“For others it’s more about the psychological aspect: there is a huge barrier to overcome. They think ‘How can I give my mother personal care? How can I wash my mother?’ There’s a boundary which we are not used to overcoming. They feel it’s not respectful to ask their parent whether they’ve been to the toilet”.

People come to them when the family is already in crisis she said, but if they came before the crisis point not only would they avoid a lot of anxiety and upset, but they would also save money.

“If people come before the crisis point it’s much cheaper”.

Image above: Home Instead Chiswick client with a carer

Don’t let the decision get to crisis point

Maddy is herself a nurse and she trains her care staff to watch out for important health indicators.

“If they’re not cooking any more, they’re having ready meals which are higher in salt and sugar, they’re not drinking enough water and getting enough fresh air, depression is common, falls, chest infections, they may injure themselves in a fall, then they need more expensive care.

“The first thing we do when we come in is a risk assessment in the home and make sure they have mobility aids if they need them and that they are hydrating and eating well”.

Some families she says are very pro-active, they will visit two or three times a week and use Home Instead carers to supplement their visits in between. A lot of their clients have demanding jobs or other demands on their time or they live quite far away.

Sometimes, in her experience, people have found having their parents to live with them has not worked out well. The parents do not want to move or, if they do, they expect that their children will spend more time with them:

“Expectations are higher; tensions with partners increase and it causes more strain”.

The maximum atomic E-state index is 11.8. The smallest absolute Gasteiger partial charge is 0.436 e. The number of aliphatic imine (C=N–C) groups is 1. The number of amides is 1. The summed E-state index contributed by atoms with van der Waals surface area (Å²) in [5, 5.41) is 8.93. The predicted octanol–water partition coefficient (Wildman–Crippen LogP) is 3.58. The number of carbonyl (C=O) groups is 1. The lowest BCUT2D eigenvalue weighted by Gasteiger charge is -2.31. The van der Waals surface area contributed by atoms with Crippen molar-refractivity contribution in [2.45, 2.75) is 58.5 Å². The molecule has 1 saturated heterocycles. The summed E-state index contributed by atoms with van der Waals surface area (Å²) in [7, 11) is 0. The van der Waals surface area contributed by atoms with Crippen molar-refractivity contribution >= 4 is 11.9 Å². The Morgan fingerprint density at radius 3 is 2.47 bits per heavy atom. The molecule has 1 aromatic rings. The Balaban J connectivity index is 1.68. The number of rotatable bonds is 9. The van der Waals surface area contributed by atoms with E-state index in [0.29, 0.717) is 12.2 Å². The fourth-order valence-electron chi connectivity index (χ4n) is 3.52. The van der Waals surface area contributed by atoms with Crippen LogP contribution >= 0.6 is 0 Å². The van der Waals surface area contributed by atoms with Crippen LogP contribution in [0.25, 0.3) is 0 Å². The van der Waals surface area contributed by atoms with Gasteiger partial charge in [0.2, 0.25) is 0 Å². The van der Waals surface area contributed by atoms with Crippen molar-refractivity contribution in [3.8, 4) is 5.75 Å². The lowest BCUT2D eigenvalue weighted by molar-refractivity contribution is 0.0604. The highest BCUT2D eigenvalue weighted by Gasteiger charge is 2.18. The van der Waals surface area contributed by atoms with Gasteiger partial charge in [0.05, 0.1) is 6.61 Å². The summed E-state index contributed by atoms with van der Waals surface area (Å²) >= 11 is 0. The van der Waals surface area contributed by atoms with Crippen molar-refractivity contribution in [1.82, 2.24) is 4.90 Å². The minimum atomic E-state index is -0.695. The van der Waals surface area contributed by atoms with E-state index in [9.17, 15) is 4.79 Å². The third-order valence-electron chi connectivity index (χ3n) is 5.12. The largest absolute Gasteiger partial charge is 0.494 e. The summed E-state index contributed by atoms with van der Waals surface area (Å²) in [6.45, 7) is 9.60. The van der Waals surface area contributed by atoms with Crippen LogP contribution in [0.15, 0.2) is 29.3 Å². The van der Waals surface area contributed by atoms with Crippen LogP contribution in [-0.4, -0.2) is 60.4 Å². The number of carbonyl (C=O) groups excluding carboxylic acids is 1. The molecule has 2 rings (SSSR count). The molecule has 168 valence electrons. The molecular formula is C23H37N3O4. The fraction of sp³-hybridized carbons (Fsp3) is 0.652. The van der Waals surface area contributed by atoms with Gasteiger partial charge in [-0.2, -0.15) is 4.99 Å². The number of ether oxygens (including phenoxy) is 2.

Image above: Home Instead Chiswick client with a carer

Most people who need care should not need to go into a care home

Maddy told us most people who need care should not need to go into a care home. Typically people with mobility problems need help morning, evening and in the middle of the day, to get up and washed, to eat their meals, take their tablets and prepare for bed.

“If you just need visits three times a day you shouldn’t need to go into a care home and it’s cheaper to stay in your own home”.

A lot of the cost involved with care homes is bed and board. Home Instead charges between £15 and £30 an hour for carers, depending on the level of care needed.

Beattie E, the daughter of a client, published this review of Home Instead Chiswick’s services in April 2021:

‘I hired Home Instead to help care for my mother who has Alzheimer’s/dementia after they were highly recommended by my cousin. Due to work commitments, I am unable to be with my mother full time, and she needs constant care.

‘The care provided by Home Instead is so excellent. I have no worries about leaving my mother. Their staff are kind, considerate, highly trained, and efficient. Every need is catered for, and they are truly reliable. They have saved my family. My mother is also delighted. She is safe, contented and looked after. What more could I ask for?’